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Lethbridge Herald Newspaper Archives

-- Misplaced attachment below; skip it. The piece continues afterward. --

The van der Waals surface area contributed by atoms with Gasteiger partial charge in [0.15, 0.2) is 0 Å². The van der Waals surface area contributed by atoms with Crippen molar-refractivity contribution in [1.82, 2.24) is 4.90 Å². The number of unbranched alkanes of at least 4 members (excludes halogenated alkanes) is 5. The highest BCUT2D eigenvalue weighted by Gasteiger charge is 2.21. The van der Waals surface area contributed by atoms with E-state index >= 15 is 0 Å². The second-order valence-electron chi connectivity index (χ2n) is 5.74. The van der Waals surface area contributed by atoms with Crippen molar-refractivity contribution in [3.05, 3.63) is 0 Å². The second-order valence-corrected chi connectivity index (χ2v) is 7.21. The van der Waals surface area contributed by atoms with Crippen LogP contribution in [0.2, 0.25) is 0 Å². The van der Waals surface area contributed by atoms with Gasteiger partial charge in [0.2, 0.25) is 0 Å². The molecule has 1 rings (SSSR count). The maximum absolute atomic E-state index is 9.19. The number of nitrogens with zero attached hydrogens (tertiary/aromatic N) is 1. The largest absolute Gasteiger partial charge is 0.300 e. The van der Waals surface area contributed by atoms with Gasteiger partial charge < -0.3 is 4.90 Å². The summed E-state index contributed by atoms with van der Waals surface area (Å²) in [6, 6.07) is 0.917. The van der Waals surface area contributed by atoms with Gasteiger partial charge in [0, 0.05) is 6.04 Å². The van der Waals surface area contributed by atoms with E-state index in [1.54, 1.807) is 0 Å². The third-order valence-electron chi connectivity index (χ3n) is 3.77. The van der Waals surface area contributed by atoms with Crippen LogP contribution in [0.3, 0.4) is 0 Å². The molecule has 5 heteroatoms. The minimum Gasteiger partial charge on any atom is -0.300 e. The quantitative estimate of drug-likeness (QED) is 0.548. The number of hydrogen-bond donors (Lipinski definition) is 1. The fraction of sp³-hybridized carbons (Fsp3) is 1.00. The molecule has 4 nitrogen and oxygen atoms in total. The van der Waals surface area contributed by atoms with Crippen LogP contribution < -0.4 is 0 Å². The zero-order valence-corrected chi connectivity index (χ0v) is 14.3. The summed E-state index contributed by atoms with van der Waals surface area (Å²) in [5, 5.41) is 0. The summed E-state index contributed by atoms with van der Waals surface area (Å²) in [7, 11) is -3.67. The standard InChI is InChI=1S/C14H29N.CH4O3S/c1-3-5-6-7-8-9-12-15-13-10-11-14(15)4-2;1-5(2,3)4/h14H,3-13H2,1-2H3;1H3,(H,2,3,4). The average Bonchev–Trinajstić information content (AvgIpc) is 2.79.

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Lethbridge Herald, The (Newspaper) - December 18, 1974, Lethbridge, Alberta Wednesday, December 18, 1974 THE LETHBRIDGE HERALD 23 Came off relief roles to win world heavyweight championship Braddock gave boxing fans someone to identify with By RED SMITH New York Times Service NEW YORK On the evening Muhammad All boxed George Foreman in Zaire, a man looked across the dining room in the Penn Plaza Club upstairs in Madison Square Garden and said: "There are three men at that table who could whip Ali the best night he ever had." Following his gaze, the man's companion saw Jack Dempsey, Gene Tunney and Jimmy Braddock, who had been dining with friends and were getting to their feet now at a photographer's request. he said, "but the old light heavyweight looks more like a heavyweight champion than either of the others." He meant Braddock, tallest of the three and the most erect, fac- ing the camera with the big, crooked grin that came with the face. We won't see that grin again. Jim died in his sleep Nov. 29.-' If death came easily, it was the only thing in his life that did. James J. Braddock wasn't the greatest heavyweight to rule as champion of the world. He had a good left hand but he couldn't box like Tunney. He could punish a man with his right, but he wasn't a tiger like Dempsey or a puncher like Joe Louis. Yet when this impoverished dock worker came off the relief rolls to win the title from Max Baer, his triumph over adversity probably had a deeper, more personal meaning to more people than did the life story of any other man in his profession. His time was the great depression and he was a man of his time, into whose hardships millions read the tale of their own struggles. "Jim hurt his side training for said Ray Arcel, who worked in his corner with Whitey Bimstein and Joe Gould, the manager. "Gould had Everlast make a pneumatic corset he wore under a sweat shirt in the gym because we didn't want to interrupt training. The night of the fight, Jim was the only con- fident one in the dressing room." The odds were 6 to -1 in Baer's favor and Davis Walsh, Sports Editor of International News Service, wrote: "I will find it surprising if we don't all wind up in police court." But when a reporter asked Braddock whether he was worried he said, "Let Baer worry. He's got the title." The reply was characteristic of Jim, a man of few words, almost always good ones. When he challenged Tommy Loughran for the light heavyweight championship in 1929, the clever Loughran stabbed him silly. "How'm I Jim asked Gould after the seventh round. "Not so Gould said. "You've got to stop some of those left hands." "You don't see any of 'em getting by me, do Jim said. His last fight was with Tommy Farr in 1938. Again he asked Gould how he was doing, after the eighth round. "You gotta win the last the manager said. "Then watch me do the big apple." Jim said. His winning finish had the crowd on its feet cheering at the end. In 1933 at the bottom of the depression, Jim broke his right hand on Abe Feldman in Mount Vernon, N. Y. The referee called it no contest. "My hand was he said later, "there were no jobs around, and they were holding up my purse. I went to the dressing room and cried." He shaped up on the docks and on good days got eight hours work loading railroad ties. Sometimes he got 60 cents an hour from 7 p.m. to 7 a.m. on the coal docks. Sometimes he worked both shifts. He was collecting a week from the public works ad- ministration when Gould got him a fight with Corn Griffin in the semi windup the night Baer won the championship from Prime Camera. He took Griffin out in two. "I did that on he told Gould. "Get me a piece of steak and see what I can do." A year later he won the title and two years after that he lost it to Louis after repaying what he had collected on welfare It was toe only time in 85 fights that Jim was counted out. Joe not only knocked me he said, "but he dressed me up for it." Still, Jim scored the first knockdown. "I meant to box Jim said, "but in that first round I seen him get set with that right. I stepped inside and hit him and he went down. I didn't get him clean on the chin and I thought 'If I hit him good he'll stay down.' After the fifth round Jim asked Whitey Bimstein, "What's the matter with the lights? They're getting dim." In the sixth he took a hook in the stomach. "What did I run into He asked Bimstein. A freight After the seventh Gould said he was going to stop the fight "If you do I'll never speak to you Jim said. I'm go- ing to lose I want to lose on the deck." The last punch came in the eighth. It drove a tooth through Jim's lip, requiring six of the 23 stitches taken in his face in the dressing room. Next morning in the hotel he said: "Go down and get the papers. I want to see how I looked on the deck." Losers are often lonesome but when Jim and his wife Mae tried to leave the hotel that day the crowd in the lobby was so great that police had to usher them out a rear door. In Detroit a couple of years later, Jim was at breakfast with friends when they were joined by Bob Pastor, whom Louis had knocked out the night before. "I was doing all Pastor told them, "until this cut opened here and the blood started running into my eyes you know how it is, Jim." Jim said. "Hits pretty good, don't ANDY CAPP SHOUT, 1 FLO-RUSE WILL 'EAR-VOU NOT IF "you SHUT THE FRONTDOOR A BEHIND YOU; J CONCENTRATE, IF I DO, OW THE 'ECK WILL "YOU 'EAR WHAT SHE 9AYS TO IT GETS THEOAFTER I GET Roundup of short sport Canadian teams will compete in Cuba as part of 1976 Olympic Games tune-up TORONTO (CP) Roland Michener, looking as fit as the athletes and in better shape than most of the assembled reporters, attended a news conference on Thursday to hear about the latest step in the program to get Canadians ready for the 1976 Olympics. As honorary president of the Olympic Trust, an organiza- tion that is raising milljon to pay the expenses of athletes training for the Games, the 74- year-old former governor- general was interested in hearing how the money is be- ing spent He seemed satisfied after listening to an announcement that 139 nationally and inter- nationally ranked competitors and their coaches would spent 10 days in Cuba from Dec. 26 to Jan 6 to train and compete against members of the Cuban national team. The teams involved are men's and women's volleyball, women's basket- ball, soccer, water polo, diving, fencing and in which Cuba is rated among the world's best Imre Szabo, vice-president for the Canadian Olympic Association specializing in technical matters, said the idea is to give the athletes a chance to compete in mid- winter under the sort of con- ditions that will prevail in Montreal in 1976. FIRST OF KIND He added that this will be the first venture of its kind for selection of athletes from various sports working out in a single facility. They will use Havana's Sport City, a com- plex that includes an indoor stadium, soccer field and swimming and diving facilities. Another advantage is that the price is air Super Bowl brings out worst in hotel people NEW ORLEANS (AP) They're trying to keep the lid on hotel prices for football's Super Bowl weekend so that fans who come here for the game won't leave with that "ripped off" feeling. "We tell the operators that if they are selfish and greedy the city suffers in the long said Richard J. Ker- nion, the city's chief adminis- trative officer. In the past, squawks about Super Bowl weekend prices became so loud and long that the National Football League now joins in the price watch. Under an agreement with the NFL, the New Orleans Hotel-Motel Association pledged that visitors for the Jan 12 game would be charg- ed only the prevailing rate. Part of the agreement was that the weekend of the game would be a three-day pack- is, a room could be booked a minimum of three days. A spot check showed sev- eral hotels charging double their normal rates and one that requires a four-day stay rather than three. However, Weiss and Carhn Buttigig, director of the asso- ciation, said they joined with city officials to have some of the rates rolled back to con- form with the agreement. Buttigig said the biggest problems are with non-mem- bers, especially suburban mo- tels. One fixed a Super Bowl price of a day for a room, up 158 per cent from the normal weekend day rate. However, it wasn't all non- members One member of the association is charging a day, above the regular rate. Despite the prices, hotels and motels in the city were reported booked solid for the Super Bowl weekend. Great Christmas Gifts JACKETS specie, 25% OFF Down filled Fortrel filled special 8M GINO PAOLI HOUSE OF B6RMIMI SWEATERS CLEARING AT 72 PRICE Bowling HOLIDAY BOWL GOLDEN AGE George Matchett 244, All Bell 265 Nick Bianchi 254, Mary Ward 256; Hjalmar Nelson 249, Jack Nunweiler 237, Minnie Petne 230, Cyril Miron 226; Len Milner 221 COMMERCIAL MEN Roy Kamitomo 333, Bert Mezei 304; Bill Braun 324, Kent Leishrnan 313 Ken King 327 Bob Spitzer 298 Roy Cunningham 296 John Enckson 290 Jim More 2S7 Ernie Frache 291 KNIGHTS OF COLUMBUS Jim Malcomson 260 Pete Berthiaume 286 Andy Valer 293 Kent Leishman 320 Barry Rosenfelt 253 Ehas Sawilla 275 Laverne Hamabata 264, Mary Wishnevski 268 Ber- mce Pavan 289, Phyllis Peterson 273, Bev Clark 267, Diane Violmi 302 CPR SOCIAL Alma Williams 256 Jake Fehr 264 John Morris 267; Ella Anderson 262 Roilie Howes 256 George Matchett 263 Fit Oberg 297 Dennis Oberg 246, Iris Canan 239 BANTAM GIRLS Laura Peterson 129, Naomi Tmsley 125, Betty Ann Pitt 175; Trma Johnson 161, Dianne Vaselenak 215, Donna Turner 154 Sherry Kolibas 167, Leanne Chanda 177; MaryLou Donato 171, Carol Tremei 130 YBC JUNIORS John Gardm 218 Karen Ludwig 210; Darryl Bailey 216, Daren Flex- haug 265, Billy Doyle 246 Randy Teichroeb 215, Terry Hamilton 265 fare for each person and a day for food and lodging. Heretofore, Szabo said, the most Canada has been able to do is send representatives of a single sport to another country. This time the Canadians will go as a team. "We never had the money or the coaches for such a ven- ture he noted, adding that Canada plans to continue this type of program well beyond Olympic year. At the same time as the Cuba trip, another 90 Cana- dian athletes and in track and field and 15 in will undergo train- ing at Arizona State Universi- ty near Phoenix for 10 days. This leaves three major teams without plans for out- of-the-country boxers, who plan to play host to the French national team in the new year; the swimmers, who would not get the calibre of competition they want in Cuba, and the men's basket- ball team whose members are deeply involved with inter- collegiate competition. The trips to Cuba and Arizona are being sponsored by Game Plan, a national program designed to improve the calibre of Canadian amateur athletes. Szabo an- nounced that all 10 provinces now have agreed to par- ticipate in the plan. A part of Game Plan's oper- ations is the evaluation of the performances of athletes and the awarding of International Card status, making them eli- gible for special assistance in training, coaching and com- petition. When the Olympic perform- ances of 1972 were evaluated, 47 Canadians qualified for cards By 1973 the number was up to 57 and the latest listing stands at 80, a figure that will increase when track and field ratings are deter- mined. BOUTTIER QUITS PARIS (Reuter) Jean- Claude Bouttier said Tuesday he is quitting boxing after be- ing stopped in the llth round Monday night by Max Cohen in a bout for the French mid- dleweight title. The 31-year- old Bouttier, who once held the European middleweight crown, built up a big lead on points in the early rounds before Cohen rallied and knocked Bouttier down in the llth REPLAY NECESSARY SALFORD, England (Reuter) The Rugby League Floodlit Cup final between defending champion Salford and the Challenge Cup holders, Warrington, ended in a 0-0 draw Tuesday night. The replay will be played next month in Warrington. MALONEY RECALLED NEW YORK (AP) New York Rangers of the National Hockey League said Tuesday they have recalled defenceman Dave Maloney and Joe Zanussi from their Providence farm club in the American Hockey League. Maloney, 18, was New York's No. 1 choice in last May's amateur draft. The Rangers also announced that defenceman Gilles Marotte will be out of action from 10 days to two weeks. METS SELECT AKER NEW YORK (AP) New York Mets announced the ap- pointment Tuesday of veteran pitcher Jack Aker as manager of their Visalia Club in the California State League. Aker, 34, was released by the Mets in November. He ap- peared in 495 baseball games in the majors, all of them in relief and compiled a 47-45 record. WIN CROSS COUNTRY VAIL, Colo. (AP) Margie Richter of the United States and Liisa Suilkonen of Finland tied for first place in the women's competition, and Arto Koivxsto of Finland won the men's division Tuesday in the Vail International cross country skiing race DATES ANNOUNCED NEW YORK (AP) The Dallas Tornado will be host for the opening tournament of the North American Soccer League indoor season on Jan. 24 and 26, Commissioner Phil Woosnam announced Tuesday The other three qualifying tournaments will be in Rochester, Feb. 6 and 8 Tampa, Feb. 14 and 16; and San Francisco, Feb. 21 and 23. Winners will qualify for the semifinals with the finals set for San Francisco, March 14 and 16. NAME AKER MANAGER NEW YORK (AP) New York Mets of baseball's Na- tional League announced Tuesday the appointment of veteran relief pitcher Jack Aker as manager of their Visalia farm club in the California League. Aker, 34, was released by the Mets last month. He appeared in 495 games with seven major- league clubs. CLIP THIS COUPON and get OFF any SUIT OR CO-ORDINATE at Regular Prices. 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